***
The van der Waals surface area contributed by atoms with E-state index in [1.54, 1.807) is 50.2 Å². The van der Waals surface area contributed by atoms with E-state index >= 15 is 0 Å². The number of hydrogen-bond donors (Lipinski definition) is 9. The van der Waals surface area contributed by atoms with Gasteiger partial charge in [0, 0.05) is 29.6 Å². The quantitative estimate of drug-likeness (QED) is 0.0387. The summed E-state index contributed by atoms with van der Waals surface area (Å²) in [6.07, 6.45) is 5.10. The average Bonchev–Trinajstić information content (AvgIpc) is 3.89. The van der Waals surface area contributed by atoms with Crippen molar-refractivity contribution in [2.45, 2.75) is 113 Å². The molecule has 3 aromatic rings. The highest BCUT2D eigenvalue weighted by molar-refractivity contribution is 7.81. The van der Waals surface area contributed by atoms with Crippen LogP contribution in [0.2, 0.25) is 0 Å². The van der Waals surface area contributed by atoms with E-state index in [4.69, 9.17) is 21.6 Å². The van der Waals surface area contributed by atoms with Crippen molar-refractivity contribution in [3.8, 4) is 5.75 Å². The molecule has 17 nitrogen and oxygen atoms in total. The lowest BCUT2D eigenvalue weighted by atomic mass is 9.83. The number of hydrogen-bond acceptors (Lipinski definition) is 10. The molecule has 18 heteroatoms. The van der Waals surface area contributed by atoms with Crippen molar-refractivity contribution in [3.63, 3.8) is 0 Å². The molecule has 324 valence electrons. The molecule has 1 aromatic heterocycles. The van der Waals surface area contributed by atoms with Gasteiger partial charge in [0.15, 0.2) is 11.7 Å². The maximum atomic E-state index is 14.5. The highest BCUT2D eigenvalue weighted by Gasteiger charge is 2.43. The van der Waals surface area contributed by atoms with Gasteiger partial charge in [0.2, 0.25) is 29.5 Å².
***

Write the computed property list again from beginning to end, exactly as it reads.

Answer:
The van der Waals surface area contributed by atoms with E-state index in [1.54, 1.807) is 50.2 Å². The van der Waals surface area contributed by atoms with E-state index >= 15 is 0 Å². The number of hydrogen-bond donors (Lipinski definition) is 9. The van der Waals surface area contributed by atoms with Gasteiger partial charge in [0, 0.05) is 29.6 Å². The quantitative estimate of drug-likeness (QED) is 0.0387. The summed E-state index contributed by atoms with van der Waals surface area (Å²) in [6.07, 6.45) is 5.10. The average Bonchev–Trinajstić information content (AvgIpc) is 3.89. The van der Waals surface area contributed by atoms with Crippen molar-refractivity contribution in [2.45, 2.75) is 113 Å². The molecule has 3 aromatic rings. The highest BCUT2D eigenvalue weighted by molar-refractivity contribution is 7.81. The van der Waals surface area contributed by atoms with Crippen LogP contribution in [0.2, 0.25) is 0 Å². The van der Waals surface area contributed by atoms with E-state index in [4.69, 9.17) is 21.6 Å². The van der Waals surface area contributed by atoms with Crippen molar-refractivity contribution in [3.8, 4) is 5.75 Å². The molecule has 17 nitrogen and oxygen atoms in total. The lowest BCUT2D eigenvalue weighted by atomic mass is 9.83. The number of hydrogen-bond acceptors (Lipinski definition) is 10. The molecule has 18 heteroatoms. The van der Waals surface area contributed by atoms with Crippen molar-refractivity contribution in [3.63, 3.8) is 0 Å². The molecule has 324 valence electrons. The molecule has 1 aromatic heterocycles. The van der Waals surface area contributed by atoms with Gasteiger partial charge in [0.15, 0.2) is 11.7 Å². The maximum atomic E-state index is 14.5. The highest BCUT2D eigenvalue weighted by Gasteiger charge is 2.43. The van der Waals surface area contributed by atoms with Gasteiger partial charge in [0.2, 0.25) is 29.5 Å².